Our day started with vital signs - pulses, blood pressures, breathing, things that are hard enough to teach in english, but easy enough to make sure they're getting them right because they can be monitored and checked. But gosh do I ever have a hard time not being able to talk, and be understood. I know I can talk, but I missed the casual interactions. So the inevitable - I spewed out words in almost every other language I have learned in the last 15 + years! Haha... A little almost speaking korean, a lot of trying out french vocabulary which really didn't seem to work as similar-ish as the languages are and I think a couple little italian words came out. I couldn't help it, I guess that's proof you'll do almost anything to be understood - manipulating peoples hands, gestures, etc. I think there are different gestures in every culture but I assume I would have known if I had offended anyone!
I realized that morning tho, as we were also going through assessments and interviewing, that our mnemonics don't translate well! We use S.A.M.P.L.E and OPQRST when taking history and assessing patient injury and symptoms, for those who have the background this is pretty self explanatory. For the others - they are the tools to make sure we get a thorough story of the incident, where you hurt or how bad the symptoms are (trauma or medical complaints) and then SAMPLE your medical history. So we polled the interpreters and came up with a different mnemonic in spanish! CODIT and SAMHUE. Granted not really words but a pattern which we wanted to be easier to remember than our english terms.
Much to my luck, I have good printing and a desire to create awesome visual learning tools (well even just visual learning tools, awesome or not... ). So Ellen had Crayola Markers and some chart paper and I let my inner preschool-teacher come out!
And thus the hands on and visual learning aids were brought out. I am a nerd... and I dunno why I am laughing but I think it was funny...?
The afternoon broke the gang up into their 5 groups for rotations through the rest of the stations. We had everything from splinting and spinal management, bandaging, causes of changes in consciousness, medical emergencies (chest pain, asthma, etc), poisoning, and labour and delivery. I had one group that afternoon but I floated around and helped with other groups for the rest of the day.
I hung out through the afternoon with Brad doing heat and cold emergencies (of course focused on fire and heat emergencies, touching only a bit on hypothermia... the climate is pretty hot and the group aren't so much into swimming in cold water in this area).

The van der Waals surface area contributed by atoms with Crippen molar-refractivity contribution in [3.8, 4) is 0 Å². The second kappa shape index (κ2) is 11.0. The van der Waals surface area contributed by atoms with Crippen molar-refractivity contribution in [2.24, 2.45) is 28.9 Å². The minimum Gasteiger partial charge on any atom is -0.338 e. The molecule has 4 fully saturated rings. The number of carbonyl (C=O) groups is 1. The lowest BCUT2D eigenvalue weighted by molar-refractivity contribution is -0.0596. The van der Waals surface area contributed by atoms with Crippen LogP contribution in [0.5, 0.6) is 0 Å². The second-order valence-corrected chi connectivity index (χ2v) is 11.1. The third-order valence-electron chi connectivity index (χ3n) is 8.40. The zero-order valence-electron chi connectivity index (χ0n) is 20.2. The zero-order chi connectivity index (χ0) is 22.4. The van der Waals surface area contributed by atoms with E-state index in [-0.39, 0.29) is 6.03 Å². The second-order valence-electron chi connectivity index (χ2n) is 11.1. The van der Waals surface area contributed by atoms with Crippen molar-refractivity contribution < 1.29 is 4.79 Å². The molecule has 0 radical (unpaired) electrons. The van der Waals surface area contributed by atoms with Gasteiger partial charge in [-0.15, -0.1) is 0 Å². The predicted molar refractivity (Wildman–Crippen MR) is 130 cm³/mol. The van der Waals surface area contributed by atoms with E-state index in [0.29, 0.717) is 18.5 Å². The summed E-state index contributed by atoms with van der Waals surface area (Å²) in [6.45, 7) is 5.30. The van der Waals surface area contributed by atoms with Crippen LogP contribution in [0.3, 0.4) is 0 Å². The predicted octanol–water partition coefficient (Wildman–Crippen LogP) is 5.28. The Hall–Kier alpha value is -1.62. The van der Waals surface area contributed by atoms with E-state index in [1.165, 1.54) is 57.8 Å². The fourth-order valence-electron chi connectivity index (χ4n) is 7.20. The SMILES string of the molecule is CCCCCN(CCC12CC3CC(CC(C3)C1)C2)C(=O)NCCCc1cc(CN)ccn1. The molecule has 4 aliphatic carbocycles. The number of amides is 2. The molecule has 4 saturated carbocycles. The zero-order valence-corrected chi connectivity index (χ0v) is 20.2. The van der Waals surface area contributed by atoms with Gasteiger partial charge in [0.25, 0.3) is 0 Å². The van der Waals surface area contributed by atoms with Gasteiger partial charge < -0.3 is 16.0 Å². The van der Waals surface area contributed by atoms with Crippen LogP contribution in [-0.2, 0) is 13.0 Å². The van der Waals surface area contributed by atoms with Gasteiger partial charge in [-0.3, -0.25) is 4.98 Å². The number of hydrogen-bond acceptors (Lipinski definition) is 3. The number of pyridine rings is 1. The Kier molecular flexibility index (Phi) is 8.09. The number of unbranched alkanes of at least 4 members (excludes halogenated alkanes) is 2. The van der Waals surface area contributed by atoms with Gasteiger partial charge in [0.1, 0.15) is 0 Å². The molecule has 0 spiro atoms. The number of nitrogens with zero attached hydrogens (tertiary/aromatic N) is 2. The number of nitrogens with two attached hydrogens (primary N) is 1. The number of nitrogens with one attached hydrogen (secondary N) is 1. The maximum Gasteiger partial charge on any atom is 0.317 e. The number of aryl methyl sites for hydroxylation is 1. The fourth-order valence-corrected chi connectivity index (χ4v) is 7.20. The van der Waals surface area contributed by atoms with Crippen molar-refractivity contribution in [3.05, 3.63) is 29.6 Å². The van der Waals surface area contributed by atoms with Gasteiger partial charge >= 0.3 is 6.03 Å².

I did loss of consciousness reasons for one rotation, and the group was quiet and just learning the basics, so I kinda hoped I could just get out things simply - how to explain seizures, strokes and diabetes (among other things) is really tricky, without full anatomy/physiology lessons. But I think it was good.
We finished the afternoon and ya know what - it was very pleasant. It was rushed, we grazed the surface on everything but they were getting it. Recovering and reviewing important information, and really enjoying the chance to be back teaching again.
So with that day done and under our belt, we gave ourselves a pat on our backs and called it a day. There were still 2 more full days! :D
Ooh, but exciting. One of the medics we came down with is a f/t toronto fire and part-ime peterborough medic, and being a fire fighter has a draw to see what the local fire station is like. So Fifo humoured us and took us into Jinoteppe (<10 min down the road) to the fire station. The guys were so accommodating - there are 4 guys on for 48 hours at a time - staying at the station for the overnight periods. They do both the ambulance and fire calls. And once a fire fighter always a fire fighter... they are passionate about what they do. Generally making less than the overall minimum monthly wage, but train together, work well together and make do with what they have.
The crew... 4 guys were great about explaining their jobs, the most common calls, the high number of traumas - Jinoteppe is right on the Pan-America Highway so lots of transports, vehicles, bikes, horses and carriages, etc travel along the distances.
Fire truck - not toooo old, donated. Has extrication equipment - tho it is old and stuff that would have been retired long ago up here.
Ambulance (obviously) - not new, sometimes has not enough fuel to get further than the gas station but not enough money to fill the tank, and has great wood panelling in the back.
Pretty new, 4wd rescue vehicles. During the wet season the crews respond to a lot of mud slides and a lot of the country is pretty rugged - allows for some diversity in the vehicles they take out.
The Ottawa team showing off the vehicle. We complain about what we have - we don't know really how good we do have it!
Helping out with some fundraising (Yup Barry and Red Dog get their own personal copies as thanks for helping out so much with the preparation!)
Three services represent - and Brian shows off his physique - and nicely shaven legs (he was going on a bike adventure when the rest of us left.
Again - their generosity, seriousness, passion and interest in sharing and advocating for their jobs and for support were so fantastic. We did the full tour of the station, and they showed us two special features...
View from the top of the Fire tower - yup we walked up and up and up a very narrow concrete winding set of stairs. Going up was the easy part...
They also have a 1938 fire truck, that they had donated to them in 1940. It is in pretty good shape considering it isn't really well protected, but it is a fantastic vehicle.
It was in pretty good shape - although dusty, there is an advantage of not having salty winters. It'd be quite the collectors item.
Then we went back, had a rum and coke and went to bed... :)